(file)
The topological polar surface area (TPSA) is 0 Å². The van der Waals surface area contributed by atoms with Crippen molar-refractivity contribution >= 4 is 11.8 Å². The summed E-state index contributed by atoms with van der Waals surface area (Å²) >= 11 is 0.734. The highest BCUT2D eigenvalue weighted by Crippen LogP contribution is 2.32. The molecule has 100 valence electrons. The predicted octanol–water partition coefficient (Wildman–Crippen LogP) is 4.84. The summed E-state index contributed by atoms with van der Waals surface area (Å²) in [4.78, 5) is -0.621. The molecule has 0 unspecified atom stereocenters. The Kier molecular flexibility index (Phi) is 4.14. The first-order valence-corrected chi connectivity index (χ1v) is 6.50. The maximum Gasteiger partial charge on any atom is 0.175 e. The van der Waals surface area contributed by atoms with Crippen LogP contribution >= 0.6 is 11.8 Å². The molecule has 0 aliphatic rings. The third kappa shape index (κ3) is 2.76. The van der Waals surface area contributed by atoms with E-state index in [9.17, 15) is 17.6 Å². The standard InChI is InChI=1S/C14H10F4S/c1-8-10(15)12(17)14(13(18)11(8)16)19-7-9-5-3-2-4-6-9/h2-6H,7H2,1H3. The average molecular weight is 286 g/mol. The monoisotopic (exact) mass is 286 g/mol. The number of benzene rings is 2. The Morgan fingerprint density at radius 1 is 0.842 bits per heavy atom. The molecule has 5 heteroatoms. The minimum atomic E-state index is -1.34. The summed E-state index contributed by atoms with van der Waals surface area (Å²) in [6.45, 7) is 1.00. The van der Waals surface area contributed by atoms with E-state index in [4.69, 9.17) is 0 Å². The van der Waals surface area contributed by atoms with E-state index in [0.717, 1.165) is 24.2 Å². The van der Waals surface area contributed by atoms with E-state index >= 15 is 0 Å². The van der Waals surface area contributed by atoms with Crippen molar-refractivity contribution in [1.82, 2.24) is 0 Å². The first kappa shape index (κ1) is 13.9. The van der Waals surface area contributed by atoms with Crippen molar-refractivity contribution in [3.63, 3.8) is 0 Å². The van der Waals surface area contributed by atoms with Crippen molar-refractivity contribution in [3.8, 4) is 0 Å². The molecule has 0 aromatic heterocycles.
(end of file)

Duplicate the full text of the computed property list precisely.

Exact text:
The topological polar surface area (TPSA) is 0 Å². The van der Waals surface area contributed by atoms with Crippen molar-refractivity contribution >= 4 is 11.8 Å². The summed E-state index contributed by atoms with van der Waals surface area (Å²) >= 11 is 0.734. The highest BCUT2D eigenvalue weighted by Crippen LogP contribution is 2.32. The molecule has 100 valence electrons. The predicted octanol–water partition coefficient (Wildman–Crippen LogP) is 4.84. The summed E-state index contributed by atoms with van der Waals surface area (Å²) in [4.78, 5) is -0.621. The molecule has 0 unspecified atom stereocenters. The Kier molecular flexibility index (Phi) is 4.14. The first-order valence-corrected chi connectivity index (χ1v) is 6.50. The maximum Gasteiger partial charge on any atom is 0.175 e. The van der Waals surface area contributed by atoms with Crippen LogP contribution >= 0.6 is 11.8 Å². The molecule has 0 aliphatic rings. The third kappa shape index (κ3) is 2.76. The van der Waals surface area contributed by atoms with E-state index in [9.17, 15) is 17.6 Å². The standard InChI is InChI=1S/C14H10F4S/c1-8-10(15)12(17)14(13(18)11(8)16)19-7-9-5-3-2-4-6-9/h2-6H,7H2,1H3. The average molecular weight is 286 g/mol. The monoisotopic (exact) mass is 286 g/mol. The number of benzene rings is 2. The Morgan fingerprint density at radius 1 is 0.842 bits per heavy atom. The molecule has 5 heteroatoms. The minimum atomic E-state index is -1.34. The summed E-state index contributed by atoms with van der Waals surface area (Å²) in [6.45, 7) is 1.00. The van der Waals surface area contributed by atoms with E-state index in [4.69, 9.17) is 0 Å². The van der Waals surface area contributed by atoms with E-state index in [0.717, 1.165) is 24.2 Å². The van der Waals surface area contributed by atoms with E-state index >= 15 is 0 Å². The van der Waals surface area contributed by atoms with Crippen molar-refractivity contribution in [1.82, 2.24) is 0 Å². The first kappa shape index (κ1) is 13.9. The van der Waals surface area contributed by atoms with Crippen molar-refractivity contribution in [3.63, 3.8) is 0 Å². The van der Waals surface area contributed by atoms with Crippen molar-refractivity contribution in [3.8, 4) is 0 Å². The molecule has 0 aromatic heterocycles.